Is there a Gay Gene?

Is There a Gay Gene?


Douglas A. Abbott, Ph.D. (COURAGE International, Inc.)

Myths and Misconceptions about Behavioral Genetics and Homosexuality, July 2007:


  • “Behavioral genetics is the study of genetic influences on human behavior. Behavior refers to ‘observable actions, or even emotions or moods.’ Employing probability statistics, researchers estimate the comparative contribution of both genes and environment in shaping a behavior.”


  • “A gene is a segment of DNA—with hundreds or thousands of nucleotides—that appear to act together in some orchestrated manner. Genes act in two primary ways: they direct the manufacture of proteins, and activate or deactivate other genes.”


  •  “The environment is any non‐genetic influence, including internal biological entities such as nutrients, bacteria, viruses and medicines . . . and any forces that impinge upon the person (from outside) such as parenting and family life, peers, the media, climate variations and natural disasters, and disease and war.”


  •  “Complex psycho‐social behaviors such as sexual preference are not determined by a single gene but by a gene‐environmental process involving possibly hundreds of genes acting through complex environmental factors.”


From “The Importance of Twin Studies” by N.E. Whitehead (


  • Identical twins have identical genes. If homosexuality was a biological condition produced inescapably by the genes, then if one identical twin was homosexual, in 100% of cases his brother would be too. But we know that only about 38% of the time is the identical twin brother homosexual. Genes are responsible for an indirect influence, but . . . they do not force people into homosexuality. This conclusion has been well known in the scientific community for a few decades but has not reached the general public. Indeed, the public increasingly believes the opposite.”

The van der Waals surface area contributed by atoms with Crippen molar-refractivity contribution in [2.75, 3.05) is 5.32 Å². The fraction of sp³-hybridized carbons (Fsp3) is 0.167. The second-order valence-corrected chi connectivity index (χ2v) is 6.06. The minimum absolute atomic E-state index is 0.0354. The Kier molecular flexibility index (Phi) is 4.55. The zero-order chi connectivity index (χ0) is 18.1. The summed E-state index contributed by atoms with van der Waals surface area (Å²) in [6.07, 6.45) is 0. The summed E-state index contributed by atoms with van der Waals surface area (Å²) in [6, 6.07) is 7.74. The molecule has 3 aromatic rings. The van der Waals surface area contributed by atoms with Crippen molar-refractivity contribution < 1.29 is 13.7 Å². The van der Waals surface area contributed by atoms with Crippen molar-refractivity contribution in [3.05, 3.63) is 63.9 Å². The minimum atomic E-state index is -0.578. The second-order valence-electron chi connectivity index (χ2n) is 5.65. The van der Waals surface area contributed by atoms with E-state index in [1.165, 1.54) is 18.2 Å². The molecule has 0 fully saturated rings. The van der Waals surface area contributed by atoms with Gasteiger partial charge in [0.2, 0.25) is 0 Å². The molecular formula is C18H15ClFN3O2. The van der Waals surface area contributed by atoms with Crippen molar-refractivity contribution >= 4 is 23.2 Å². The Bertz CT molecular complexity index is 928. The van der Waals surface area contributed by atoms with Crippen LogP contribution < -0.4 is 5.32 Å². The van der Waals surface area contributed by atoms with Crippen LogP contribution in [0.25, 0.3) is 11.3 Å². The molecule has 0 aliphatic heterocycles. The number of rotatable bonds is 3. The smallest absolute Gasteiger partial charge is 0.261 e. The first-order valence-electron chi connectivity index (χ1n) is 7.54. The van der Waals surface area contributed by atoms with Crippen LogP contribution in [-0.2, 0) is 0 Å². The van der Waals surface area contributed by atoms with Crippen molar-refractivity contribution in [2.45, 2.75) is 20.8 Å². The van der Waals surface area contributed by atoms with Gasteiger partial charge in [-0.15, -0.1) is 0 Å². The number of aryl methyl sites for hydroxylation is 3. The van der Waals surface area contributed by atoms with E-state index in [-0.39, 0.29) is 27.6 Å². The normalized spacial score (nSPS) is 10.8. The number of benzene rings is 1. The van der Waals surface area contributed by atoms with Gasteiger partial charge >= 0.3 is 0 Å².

From “The Language of God: a scientist presents evidence for belief,” New York: Free Press, 2006, by Dr. Frances S. Collins, MD, Ph.D., head of the Human Genome Project,:


  • “Except for the rare physical abnormalities (such as Huntington’s Disease) at the present time there is no evidence of a direct causative link between a single gene and complex psycho‐social behavior such as sexual preference.”


  • “Evidence indicates that sexual orientation is genetically influenced but not hardwired by DNA, and that whatever genes are involved represent predispositions, not predeterminations.”


  • Environment can influence gene expression, but free will and environmental factors determine the response to whatever predispositions might be present.


From “Homosexuality 101: What Every Therapist, Parent, and Homosexual Should Know,” by Julie Harren, Ph.D., LMFT (


  • Homosexual “feelings typically stem from a combination of temperamental factors and environmental factors that occur in a child’s life. One way of understanding this combination might be expressed in the following equation:


Genes + brain wiring + prenatal hormonal environment = Temperament

Parents + peers + experiences = Environment

Temperament + Environment = Homosexual orientation”


  • “Perceptions are very important . . . [and] more powerful than what actually happens, because perceptions become that person’s reality. Perceptions are influenced by temperament. Temperament is the biological contributor; however, temperament alone is not enough to create a homosexual orientation. The temperament type must be met with the right environmental factors in order to produce same‐sex attractions.”


From “What Do First Ages of SSA or OSA Tell us about their origins?” by N.E. Whitehead (The NARTH Conference Papers 2006):


  • “The timing of puberty, as for gestation time, first tooth, and menopause is tightly under genetic control and occurs in a relatively narrow time‐frame. However ages of first recognition of SSA (same-sex attraction) and OSA (opposite‐sex attraction) are spread over a long period of time. They are in a different class from life‐events like puberty and hence almost certainly very little preprogrammed.”


  • “The phrase ‘born that way’ means in this context predestined, bound to develop an SSA or OSA. In this sense it would be like puberty. It would be a biological, programmed event and should have a narrow cluster in time, like puberty and other known biological‐origin life‐events. . . .” “However, we have to say (a) SSA and OSA are grossly different from the known biological life events (b) their peak age occurrence has changed dramatically in the last 50 years and this shows they are greatly influenced by changing influences within one culture. It seems there is little genetic contribution.” (Emphasis added)


  • “Rather than SSA or OSA being outstanding examples of innate biological events, they appear less innate than any other life‐event for which we can find data.”


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